The King's Speech was unusually long. It began with a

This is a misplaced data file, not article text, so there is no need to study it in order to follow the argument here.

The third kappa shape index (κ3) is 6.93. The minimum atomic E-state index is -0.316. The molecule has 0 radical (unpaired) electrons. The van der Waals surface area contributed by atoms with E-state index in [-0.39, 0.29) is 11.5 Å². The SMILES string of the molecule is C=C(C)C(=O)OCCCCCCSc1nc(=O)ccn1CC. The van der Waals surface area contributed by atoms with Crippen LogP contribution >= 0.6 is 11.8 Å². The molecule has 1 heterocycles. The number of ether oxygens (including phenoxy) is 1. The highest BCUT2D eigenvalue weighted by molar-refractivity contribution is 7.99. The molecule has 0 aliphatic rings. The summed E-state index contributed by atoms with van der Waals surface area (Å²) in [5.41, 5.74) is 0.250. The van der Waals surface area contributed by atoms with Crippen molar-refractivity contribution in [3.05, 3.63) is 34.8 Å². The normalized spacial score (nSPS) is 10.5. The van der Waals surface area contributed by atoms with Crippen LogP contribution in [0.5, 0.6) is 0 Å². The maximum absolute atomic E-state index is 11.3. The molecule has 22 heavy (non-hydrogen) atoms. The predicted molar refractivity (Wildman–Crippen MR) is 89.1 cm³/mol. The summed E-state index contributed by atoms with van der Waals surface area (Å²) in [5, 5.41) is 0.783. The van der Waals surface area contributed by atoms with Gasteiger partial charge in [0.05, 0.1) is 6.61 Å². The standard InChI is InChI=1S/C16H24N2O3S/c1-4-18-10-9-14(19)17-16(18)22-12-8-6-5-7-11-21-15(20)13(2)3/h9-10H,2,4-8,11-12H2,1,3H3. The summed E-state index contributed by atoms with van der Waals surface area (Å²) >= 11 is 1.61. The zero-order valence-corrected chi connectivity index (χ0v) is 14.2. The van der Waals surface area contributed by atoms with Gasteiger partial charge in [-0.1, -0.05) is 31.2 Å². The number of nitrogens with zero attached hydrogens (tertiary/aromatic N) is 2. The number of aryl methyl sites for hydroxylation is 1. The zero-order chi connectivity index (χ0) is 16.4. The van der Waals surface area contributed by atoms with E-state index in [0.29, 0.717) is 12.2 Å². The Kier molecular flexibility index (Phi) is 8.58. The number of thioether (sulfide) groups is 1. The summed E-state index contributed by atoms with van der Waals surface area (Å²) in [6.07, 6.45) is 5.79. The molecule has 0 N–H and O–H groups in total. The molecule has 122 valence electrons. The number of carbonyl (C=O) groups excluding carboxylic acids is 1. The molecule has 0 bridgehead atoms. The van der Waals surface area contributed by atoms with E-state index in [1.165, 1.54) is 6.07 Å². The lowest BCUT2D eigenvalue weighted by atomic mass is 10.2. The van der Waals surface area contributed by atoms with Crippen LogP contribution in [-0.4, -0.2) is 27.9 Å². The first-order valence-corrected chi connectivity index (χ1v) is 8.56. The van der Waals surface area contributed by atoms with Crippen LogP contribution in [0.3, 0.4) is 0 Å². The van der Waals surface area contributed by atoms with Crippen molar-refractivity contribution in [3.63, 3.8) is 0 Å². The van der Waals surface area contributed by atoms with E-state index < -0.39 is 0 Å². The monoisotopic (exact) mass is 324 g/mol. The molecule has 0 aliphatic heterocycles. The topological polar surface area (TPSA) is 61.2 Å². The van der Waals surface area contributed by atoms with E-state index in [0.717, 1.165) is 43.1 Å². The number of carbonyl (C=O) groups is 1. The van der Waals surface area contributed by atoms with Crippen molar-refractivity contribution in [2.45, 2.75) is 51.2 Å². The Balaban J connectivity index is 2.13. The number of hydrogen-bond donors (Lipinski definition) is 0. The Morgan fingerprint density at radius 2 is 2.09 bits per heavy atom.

reference to Egypt and the Sudan, and, quite rightly, insisted upon the legality with which the Government had behaved. It was noticeable that the anti-British campaign culminating in the assassination of the Sirdar was described as " inspired rather than discouraged by the Government of Zaghlul Pasha." The next subject dealt with was the League of Nations, and here again it was noticeable that the Government were Most anxious to profess their • allegiance to the League, particularly in the context of Egyptian affairs, As • regards -the Geneva Protocol, it was pointed out that the Govern- ment had not yet had time to consult the Dominions. We may interpolate here the fact that in the Council of the League at -Rome Mr. - Austen Chamberlain has asked for a postponement of the discussion of the Protocol, and that his request has been granted. The Speech -went on to say that the Government, although they were unable to recommend that the Russian Treaties should be further considered, were anxious that " normal intercourse" between Great Britain and Russia should not be interrupted.
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